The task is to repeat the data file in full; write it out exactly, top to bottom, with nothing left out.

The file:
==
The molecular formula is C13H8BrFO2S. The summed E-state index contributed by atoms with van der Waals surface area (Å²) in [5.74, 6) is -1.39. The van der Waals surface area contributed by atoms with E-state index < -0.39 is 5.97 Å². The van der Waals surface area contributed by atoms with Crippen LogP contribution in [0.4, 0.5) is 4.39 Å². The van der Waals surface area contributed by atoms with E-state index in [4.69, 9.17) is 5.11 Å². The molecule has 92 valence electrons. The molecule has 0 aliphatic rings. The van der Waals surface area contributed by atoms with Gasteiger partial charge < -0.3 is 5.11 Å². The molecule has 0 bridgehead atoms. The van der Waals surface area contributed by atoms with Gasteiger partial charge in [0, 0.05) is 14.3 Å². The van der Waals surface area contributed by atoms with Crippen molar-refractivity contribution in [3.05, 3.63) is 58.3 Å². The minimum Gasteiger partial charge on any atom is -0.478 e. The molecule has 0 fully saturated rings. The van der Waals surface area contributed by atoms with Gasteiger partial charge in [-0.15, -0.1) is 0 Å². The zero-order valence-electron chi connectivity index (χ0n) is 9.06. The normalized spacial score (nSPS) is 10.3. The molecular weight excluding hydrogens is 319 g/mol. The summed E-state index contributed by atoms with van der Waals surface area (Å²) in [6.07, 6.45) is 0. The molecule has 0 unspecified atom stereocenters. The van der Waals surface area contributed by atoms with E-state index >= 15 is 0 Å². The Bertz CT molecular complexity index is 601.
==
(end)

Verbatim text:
The molecular formula is C13H8BrFO2S. The summed E-state index contributed by atoms with van der Waals surface area (Å²) in [5.74, 6) is -1.39. The van der Waals surface area contributed by atoms with E-state index < -0.39 is 5.97 Å². The van der Waals surface area contributed by atoms with Crippen LogP contribution in [0.4, 0.5) is 4.39 Å². The van der Waals surface area contributed by atoms with E-state index in [4.69, 9.17) is 5.11 Å². The molecule has 92 valence electrons. The molecule has 0 aliphatic rings. The van der Waals surface area contributed by atoms with Gasteiger partial charge < -0.3 is 5.11 Å². The molecule has 0 bridgehead atoms. The van der Waals surface area contributed by atoms with Gasteiger partial charge in [0, 0.05) is 14.3 Å². The van der Waals surface area contributed by atoms with Crippen molar-refractivity contribution in [3.05, 3.63) is 58.3 Å². The minimum Gasteiger partial charge on any atom is -0.478 e. The molecule has 0 fully saturated rings. The van der Waals surface area contributed by atoms with Gasteiger partial charge in [-0.15, -0.1) is 0 Å². The zero-order valence-electron chi connectivity index (χ0n) is 9.06. The normalized spacial score (nSPS) is 10.3. The molecular weight excluding hydrogens is 319 g/mol. The summed E-state index contributed by atoms with van der Waals surface area (Å²) in [6.07, 6.45) is 0. The molecule has 0 unspecified atom stereocenters. The van der Waals surface area contributed by atoms with E-state index >= 15 is 0 Å². The Bertz CT molecular complexity index is 601.